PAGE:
Identity, Threat Management

SEC X/Twitter account hack: How 2FA could have stopped SIM swap scam

The logo of 'X' (formerly known as Twitter) is displayed on a mobile phone screen in front of a computer screen. (Photo by Ismail Kaplan/Anadolu via Getty Images)

The U.S. Securities and Exchange Commission (SEC) had its account on X (formerly Twitter) hacked Tuesday afternoon due to a linked phone number coming under the hacker’s control — most likely due to SIM swapping. Additionally, the incident revealed that the government agency did not have two-factor authentication (2FA) activated on its account, according to X’s preliminary investigation.

SEC X/Twitter hack: What happened?

The SEC X/Twitter hack disrupted the cryptocurrency market when the hijacked account published a post falsely announcing that the SEC approved Bitcoin ETFs. The price of Bitcoin jumped from just below $46,800 to a 19-month high of about $47,900 in the minutes after the post, then plummeted nearly 6% to $45,100 after SEC Chair Gary Gensler called out the hijacking on his own X page, according to CoinDesk.

“This tweet looked professional, with the right language and graphical design to be a plausible SEC announcement, and it had enough of an impact on the price of BTC to create a real opportunity for a well-funded actor to make a profit,” noted Alex Stamos, Chief Trust Officer at SentinelOne, in an email to SC Media.

The agency regained control of its X account within about 30 minutes and promptly deleted the rogue tweets. X also confirmed the account hijacking in a post on its safety page, which provided more details from its preliminary investigation into the hack.

“Based on our investigation, the compromise was not due to any breach of X’s systems, but rather due to an unidentified individual obtaining control over a phone number associated with the @SECGov account through a third party,” the post read. “We can also confirm that the account did not have two-factor authentication enabled at the time the account was compromised.”

Backlash and ridicule quickly followed, with some poking fun at a poorly aged X post by Gensler made during Cybersecurity Awareness Month that urged users to “set up multifactor authentication” on their financial accounts.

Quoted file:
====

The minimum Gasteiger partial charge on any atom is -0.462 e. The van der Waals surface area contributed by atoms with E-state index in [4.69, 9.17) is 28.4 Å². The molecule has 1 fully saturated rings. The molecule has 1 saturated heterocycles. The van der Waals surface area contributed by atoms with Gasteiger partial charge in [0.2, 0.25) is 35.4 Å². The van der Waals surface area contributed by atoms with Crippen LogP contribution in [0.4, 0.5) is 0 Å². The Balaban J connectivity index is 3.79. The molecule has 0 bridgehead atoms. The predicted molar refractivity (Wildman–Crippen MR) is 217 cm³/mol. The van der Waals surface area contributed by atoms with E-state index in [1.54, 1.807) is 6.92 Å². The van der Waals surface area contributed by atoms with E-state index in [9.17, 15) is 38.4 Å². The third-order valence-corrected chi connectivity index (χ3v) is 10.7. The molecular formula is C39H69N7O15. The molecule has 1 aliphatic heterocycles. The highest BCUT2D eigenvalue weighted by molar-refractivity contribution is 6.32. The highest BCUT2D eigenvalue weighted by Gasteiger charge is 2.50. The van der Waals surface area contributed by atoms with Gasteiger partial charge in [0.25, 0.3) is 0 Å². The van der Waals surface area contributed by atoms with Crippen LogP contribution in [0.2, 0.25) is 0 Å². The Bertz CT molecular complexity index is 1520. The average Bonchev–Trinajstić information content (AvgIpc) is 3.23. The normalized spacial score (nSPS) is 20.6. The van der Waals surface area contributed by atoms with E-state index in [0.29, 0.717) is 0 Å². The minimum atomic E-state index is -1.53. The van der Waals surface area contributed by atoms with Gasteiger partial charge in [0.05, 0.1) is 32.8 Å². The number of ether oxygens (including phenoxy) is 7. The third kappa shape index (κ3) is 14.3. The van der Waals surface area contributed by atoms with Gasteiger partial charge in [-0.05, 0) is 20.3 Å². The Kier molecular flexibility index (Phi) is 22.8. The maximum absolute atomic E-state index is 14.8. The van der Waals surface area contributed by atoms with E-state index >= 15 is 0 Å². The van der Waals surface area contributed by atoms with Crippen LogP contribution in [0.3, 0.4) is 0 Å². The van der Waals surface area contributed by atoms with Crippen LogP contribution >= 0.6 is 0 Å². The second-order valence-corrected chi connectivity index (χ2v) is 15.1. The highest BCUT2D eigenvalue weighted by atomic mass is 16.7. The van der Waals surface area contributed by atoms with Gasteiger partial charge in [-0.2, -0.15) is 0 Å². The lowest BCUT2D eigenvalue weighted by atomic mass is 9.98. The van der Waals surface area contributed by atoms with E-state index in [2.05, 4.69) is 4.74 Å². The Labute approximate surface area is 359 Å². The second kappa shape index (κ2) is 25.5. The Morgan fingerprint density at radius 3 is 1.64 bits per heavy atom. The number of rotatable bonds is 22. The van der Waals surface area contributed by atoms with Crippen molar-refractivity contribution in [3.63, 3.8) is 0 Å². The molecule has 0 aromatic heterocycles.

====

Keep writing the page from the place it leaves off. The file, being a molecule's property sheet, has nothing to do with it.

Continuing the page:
Meanwhile, cybersecurity experts highlighted how the incident both reinforces the importance of two-factor authentication (2FA) and multi-factor authentication (MFA), and how these measures can prevent SIM swapping attacks.

“In a secure world, if the SEC had deployed 2FA utilizing an authenticator application, such as Google or Microsoft, instead of receiving the ephemeral code via text message, it is likely that even a successful SIM swap would not be sufficient to take over the account,” Austin Berglas, global head of professional services at BlueVoyant, told SC Media.

How to prevent SIM swapping, account takeover

SIM swapping involves an attacker gaining control over a victim’s phone number by convincing the victim’s phone provider to port the number to the attacker’s SIM card. The attacker can then leverage this phone number to access online accounts that are linked to the number by requesting a password reset by phone or text.  

Hackers can usually get phone providers to perform a SIM swap by providing enough personal information about the victim to impersonate them and claim they lost or damaged their original phone.

“This implies that mobile carriers need to do much better as this is happening frequently enough that it is clearly a concern,” noted Ira Winkler, CISO at CYE, in response to the SEC account breach.

One of the major dangers of SIM swapping is that it can bypass 2FA methods that use SMS or phone calls as a second factor. X cited this as a reason for disabling text message 2FA for non-Premium users beginning on March 20, 2023, while still providing the option of app- or security key-based 2FA for free users.

“Traditional 2FA methods such as SMS are weaker than other methods like an authenticator app or hardware key,” noted Darren Guccione, CEO and co-founder of Keeper Security, in an email to SC Media. “In fact, the National Institute of Standards and Technology (NIST) removed the use of SMS authentication from its recommended authentication methods list due to the potential vulnerabilities.”

However, Guccione added: “Some form of MFA is better than going without.”